[PATCH] [POWERPC] Reintroduce O_SYNC flag to make DRAM non-cached.

Spence Nick Nick.Spence at freescale.com
Thu May 8 16:31:09 EST 2008

Paul Mackerras wrote:
> This says nothing about why you want to do this---what bad 
> things arise from the present code, or what good things would 
> happen if the change was made.  It needs to.

We found the problem when porting code from Linux 2.4 to 2.6, where a
user space application maps a 1 MByte region of DRAM with the O_SYNC 
flag to communicate with an internal core that shares access to the
DRAM but does not have any cache snooping logic.

In 2.4 the mem driver honors the O_SYNC flag and makes the requested
memory non-cached so that writes from user space are immediately
to the second core.

In 2.6 the powerpc mem driver no longer honors the O_SYNC flag so the
is only written out to DRAM (and becoming visible to the second core) as
cache reloads with other data.

> The change isn't acceptable as it is, because IBM machines 
> with a hypervisor don't allow system memory to be mapped 
> uncacheable.  It would at least have to have some 
> platform-specific check in there.
> On other powerpc platforms, this would introduce possible 
> cache paradoxes, where a page is mapped cacheable at one 
> address (via the linear mapping) and uncacheable at another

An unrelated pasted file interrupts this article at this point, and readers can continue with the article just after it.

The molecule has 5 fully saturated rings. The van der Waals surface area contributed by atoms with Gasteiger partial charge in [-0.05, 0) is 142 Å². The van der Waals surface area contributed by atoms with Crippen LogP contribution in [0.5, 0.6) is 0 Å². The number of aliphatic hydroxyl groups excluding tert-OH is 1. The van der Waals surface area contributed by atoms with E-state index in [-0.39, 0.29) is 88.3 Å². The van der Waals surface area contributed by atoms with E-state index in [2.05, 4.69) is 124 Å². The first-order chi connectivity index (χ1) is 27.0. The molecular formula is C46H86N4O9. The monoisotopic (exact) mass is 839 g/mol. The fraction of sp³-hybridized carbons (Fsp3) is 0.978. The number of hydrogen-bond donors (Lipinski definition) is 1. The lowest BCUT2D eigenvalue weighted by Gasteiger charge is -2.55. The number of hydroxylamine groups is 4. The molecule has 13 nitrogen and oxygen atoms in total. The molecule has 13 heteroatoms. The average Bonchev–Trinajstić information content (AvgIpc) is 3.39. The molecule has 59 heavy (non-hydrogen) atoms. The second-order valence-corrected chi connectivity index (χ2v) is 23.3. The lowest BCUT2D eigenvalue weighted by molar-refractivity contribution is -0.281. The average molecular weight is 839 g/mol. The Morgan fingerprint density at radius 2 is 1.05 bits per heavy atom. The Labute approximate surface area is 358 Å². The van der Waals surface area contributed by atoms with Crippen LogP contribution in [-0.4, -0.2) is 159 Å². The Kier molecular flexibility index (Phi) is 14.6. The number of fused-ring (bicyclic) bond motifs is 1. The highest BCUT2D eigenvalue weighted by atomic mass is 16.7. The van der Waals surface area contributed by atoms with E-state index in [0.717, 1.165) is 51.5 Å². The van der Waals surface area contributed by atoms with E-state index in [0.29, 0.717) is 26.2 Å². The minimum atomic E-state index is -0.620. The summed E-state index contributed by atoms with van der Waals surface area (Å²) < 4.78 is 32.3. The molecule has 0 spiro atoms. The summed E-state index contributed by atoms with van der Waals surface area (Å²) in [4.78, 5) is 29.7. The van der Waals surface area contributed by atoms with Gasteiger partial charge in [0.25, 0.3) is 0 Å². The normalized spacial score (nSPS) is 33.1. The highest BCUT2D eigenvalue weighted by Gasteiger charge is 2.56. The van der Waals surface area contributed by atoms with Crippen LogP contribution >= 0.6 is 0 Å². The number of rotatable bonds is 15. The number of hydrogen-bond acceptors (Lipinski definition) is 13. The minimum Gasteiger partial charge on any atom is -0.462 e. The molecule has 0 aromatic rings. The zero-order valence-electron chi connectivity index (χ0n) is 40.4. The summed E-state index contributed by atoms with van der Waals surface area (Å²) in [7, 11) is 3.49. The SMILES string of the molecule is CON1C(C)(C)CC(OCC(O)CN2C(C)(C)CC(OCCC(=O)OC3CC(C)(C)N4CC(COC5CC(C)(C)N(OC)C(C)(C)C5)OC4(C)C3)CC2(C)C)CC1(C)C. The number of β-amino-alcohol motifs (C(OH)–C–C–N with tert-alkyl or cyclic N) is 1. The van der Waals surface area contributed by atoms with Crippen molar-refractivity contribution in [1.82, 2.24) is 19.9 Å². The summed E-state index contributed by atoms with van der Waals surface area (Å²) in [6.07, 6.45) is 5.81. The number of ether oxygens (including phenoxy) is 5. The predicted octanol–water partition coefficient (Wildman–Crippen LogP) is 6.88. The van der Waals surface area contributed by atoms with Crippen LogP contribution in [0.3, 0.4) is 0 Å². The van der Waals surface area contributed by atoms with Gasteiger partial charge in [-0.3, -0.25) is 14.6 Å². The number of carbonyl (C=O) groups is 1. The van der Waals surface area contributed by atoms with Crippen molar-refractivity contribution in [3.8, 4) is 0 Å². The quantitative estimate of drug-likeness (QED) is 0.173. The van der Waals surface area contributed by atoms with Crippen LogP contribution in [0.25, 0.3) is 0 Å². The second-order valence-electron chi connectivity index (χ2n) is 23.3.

> address (via /dev/mem).  If you really really want to do 
> this, you'll need to add code to bust up the large pages (or 
> TLB entries) used for the linear mapping so that the 
> corresponding pages of the linear mapping can be unmapped, or 
> mapped cacheable.  Plus you'll need to add the appropriate 
> cache flushing code to make sure there aren't any cache lines 
> for the page in cache.  Further, you'll need to arrange 
> somehow to make sure that the kernel stack has a resident TLB 
> entry during the unrecoverable parts of the exception entry 
> and exit paths.

This is getting to be a much more elaborate project.

In our case the memory area is reserved so that the main processor will
touch it except when mapped by the mem driver.

Alternative solutions are to modify the user space code to flush out the
caches by reading a large area, or to implement a board specific 
ppc_md.phys_mem_access_prot() function to do this.

Either of these will meet my needs, but this will leave the O_SYNC flag
ignored on the PowerPC architecture in 2.6, but honored by Linux 2.4 and
other architectures. Probably not a problem for most people.


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